Oswego County Public Information Office, 46 East Bridge St., Oswego, NY 13126

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May 9, 2005

Safety Tips from the Local Emergency Planning Committee:

Use Pesticides Carefully this Spring

Before you turn over the first spade of dirt this spring, remember that a beautiful lawn or garden is not worth endangering your health. Too many people overlook the health risks of pesticide use and apply them carelessly in pursuit of a healthy looking lawn or garden.

Pesticides refer to insecticides, herbicides and fungicides that are designed to kill or control pest insects, weeds and fungal diseases. Many homeowners don't follow label directions when applying pesticides.

All pesticides are toxic to some degree. This means that they can pose some risk to you, your children, pets, and to any wildlife which ventures onto your lawn, especially if chemicals are overused or carelessly applied. Pesticides can also kill earthworms and other beneficial organisms, disrupting the ecological balance of your lawn.

In some cases, people don't have to use pesticides at all. Many pest and weed problems can be solved by choosing non-chemical alternatives. Keeping your lawn and garden weed-free can go a long way toward solving pest problems. Try hand-digging weeds with a spade. If pulled up by the root, certain weeds, such as dandelions, may not reappear until the next season.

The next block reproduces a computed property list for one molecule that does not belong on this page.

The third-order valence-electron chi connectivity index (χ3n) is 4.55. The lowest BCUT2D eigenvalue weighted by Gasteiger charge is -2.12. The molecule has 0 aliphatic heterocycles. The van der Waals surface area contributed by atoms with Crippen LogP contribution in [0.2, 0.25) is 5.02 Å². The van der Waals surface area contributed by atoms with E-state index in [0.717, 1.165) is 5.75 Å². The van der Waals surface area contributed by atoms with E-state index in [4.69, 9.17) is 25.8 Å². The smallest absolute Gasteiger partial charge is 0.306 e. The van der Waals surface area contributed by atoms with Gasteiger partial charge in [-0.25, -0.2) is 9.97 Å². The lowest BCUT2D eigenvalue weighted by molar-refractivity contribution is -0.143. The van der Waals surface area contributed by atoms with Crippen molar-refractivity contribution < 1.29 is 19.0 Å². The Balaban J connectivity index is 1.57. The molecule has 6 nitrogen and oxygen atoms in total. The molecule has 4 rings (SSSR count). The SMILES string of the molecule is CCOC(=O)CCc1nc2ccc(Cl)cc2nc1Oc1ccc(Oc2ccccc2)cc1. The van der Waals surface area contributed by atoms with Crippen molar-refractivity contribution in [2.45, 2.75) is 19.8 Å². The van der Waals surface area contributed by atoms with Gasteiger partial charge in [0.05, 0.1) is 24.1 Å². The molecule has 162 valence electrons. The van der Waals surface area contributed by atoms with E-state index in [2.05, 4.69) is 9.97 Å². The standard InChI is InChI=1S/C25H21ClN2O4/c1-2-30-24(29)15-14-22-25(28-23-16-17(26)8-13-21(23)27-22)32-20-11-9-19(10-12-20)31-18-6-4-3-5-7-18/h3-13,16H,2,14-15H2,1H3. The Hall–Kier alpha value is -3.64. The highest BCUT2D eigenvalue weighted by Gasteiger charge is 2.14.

Cultivating varieties and crops less susceptible to disease and insects is another option. Consult a local lawn and garden center for information on planting the right kind of lawn or garden for your climate and soil conditions.

When purchasing and applying pesticides, follow these guidelines from the Oswego County Local Emergency Planning Committee and the New York State Department of Health:

  • To address your specific problem, identify the pest and use a product that is labeled to control that specific pest.
  • Buy ready-to-use pesticides. They are less toxic than concentrates and eliminate the chance of exposure during mixing.
  • Read the product label before and after use, and follow all directions and the recommended safety precautions regarding mixing, application, storage and disposal.
  • When applying pesticides, wear protective clothing recommended on the product label, which may include chemical resistant gloves, safety goggles, long sleeves, pants and boots.
  • Avoid breathing pesticide dust, mists or vapors.
  • Do not use pesticides on windy days. The chemicals could blow back on your skin or be inhaled. They may also drift to unintended areas. Post signs on a newly treated lawn, and warn neighbors when pesticides have been applied.
  • Keep children and animals off treated areas until the areas are dry. Stay clear of the treated areas for the time prescribed on the pesticide label. If no specific recommendations are offered, it is a good rule of thumb to stay off the treated areas for 24 hours following a pesticide application.
  • Pesticides, along with all household toxic chemicals, should be stored away from children. Keep all pesticides in a locked cabinet in a well-ventilated utility area or garden shed.

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